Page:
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RE: Molybdenum in Hospital Wastewater
Do you know the specific type of moly present ? Cooling tower treatment
would be the most likely source. Other sources include lubricants (moly
disulfide) and non-chromated primers. These sources would tend to show
up on a non routine basis, when someone washed off a piece of equipment
or cleaned up some painting equipment. Since moly is generally
considered to be non-toxic (hence its use to replace chromium in cooling
towers), why are you faced with meeting a 50 ppb limit ?
From: Jeff Lewis
Subject: Molybdenum in Hospital Wastewater
Date: Wednesday, March 26, 1997 7:31AM
Our office is working with a community hospital to identify and source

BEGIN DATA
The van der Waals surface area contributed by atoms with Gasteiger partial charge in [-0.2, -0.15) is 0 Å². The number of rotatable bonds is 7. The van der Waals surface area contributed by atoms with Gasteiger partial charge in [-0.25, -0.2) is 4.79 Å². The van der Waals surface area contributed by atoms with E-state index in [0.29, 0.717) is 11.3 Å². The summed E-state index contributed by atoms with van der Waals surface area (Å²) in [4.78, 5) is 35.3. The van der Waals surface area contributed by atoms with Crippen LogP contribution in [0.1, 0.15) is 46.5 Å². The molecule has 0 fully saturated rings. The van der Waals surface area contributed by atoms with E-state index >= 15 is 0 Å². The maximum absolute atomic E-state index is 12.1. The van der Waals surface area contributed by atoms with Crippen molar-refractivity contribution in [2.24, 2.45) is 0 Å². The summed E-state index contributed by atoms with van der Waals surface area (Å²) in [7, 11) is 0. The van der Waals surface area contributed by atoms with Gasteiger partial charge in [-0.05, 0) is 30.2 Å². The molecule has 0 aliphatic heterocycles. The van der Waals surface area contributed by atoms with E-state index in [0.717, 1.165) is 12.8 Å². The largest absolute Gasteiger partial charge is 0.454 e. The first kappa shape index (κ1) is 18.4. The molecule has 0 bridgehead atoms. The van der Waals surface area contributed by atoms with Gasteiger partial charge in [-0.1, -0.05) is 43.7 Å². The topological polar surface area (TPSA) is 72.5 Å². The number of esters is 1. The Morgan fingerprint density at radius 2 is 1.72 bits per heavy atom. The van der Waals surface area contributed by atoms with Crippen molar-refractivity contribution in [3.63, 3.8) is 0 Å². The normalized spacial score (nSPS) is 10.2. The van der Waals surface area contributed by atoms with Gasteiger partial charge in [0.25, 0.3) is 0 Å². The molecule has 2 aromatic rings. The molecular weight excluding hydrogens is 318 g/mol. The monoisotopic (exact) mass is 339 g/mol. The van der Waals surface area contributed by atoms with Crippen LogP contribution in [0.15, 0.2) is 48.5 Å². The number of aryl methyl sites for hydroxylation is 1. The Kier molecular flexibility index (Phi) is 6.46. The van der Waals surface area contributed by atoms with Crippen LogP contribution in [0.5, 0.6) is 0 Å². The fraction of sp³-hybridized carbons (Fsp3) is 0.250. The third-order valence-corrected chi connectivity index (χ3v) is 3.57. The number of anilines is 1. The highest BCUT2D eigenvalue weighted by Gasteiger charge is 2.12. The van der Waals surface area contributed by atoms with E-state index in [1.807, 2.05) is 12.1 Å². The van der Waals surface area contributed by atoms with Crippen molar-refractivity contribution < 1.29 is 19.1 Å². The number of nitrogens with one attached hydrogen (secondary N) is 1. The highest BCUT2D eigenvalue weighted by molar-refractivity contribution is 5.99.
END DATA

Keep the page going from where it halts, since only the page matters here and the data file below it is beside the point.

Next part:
reduce molybdenum concentrations in a
wastewater discharge. Molybdenum levels in the wastewater discharge
risen as high as 2000-3000 ug/l.
Permitted discharge level (local limit) is 50 ug/l.
Steps taken by the hospital have included a MSDS review of hosptial-wide
chemicals as well as an analysis of
incoming city water supply. The hospital reports no recent changes in
or in raw materials used. Other steps taken may include further
of chemicals used (through vendor
analysis/certification)as well as working closely with wastewater
lab(s) to confirm test
results, validate proper QA/QC and identify possible interferences.
We are looking for information or experiences concerning molybdenum
potential sources in a hospital/medical care setting. In addition, any
evidence or information concerning the
mysterious generation or formation of molybdenum in wastewater is
The facility would like a response by May 1, 1997.
Ohio EPA/Office of Pollution Prevention
P.O. Box 1049
Columbus, Ohio 43216-1049
phone: (614) 644-2812 fax: (614) 728-1245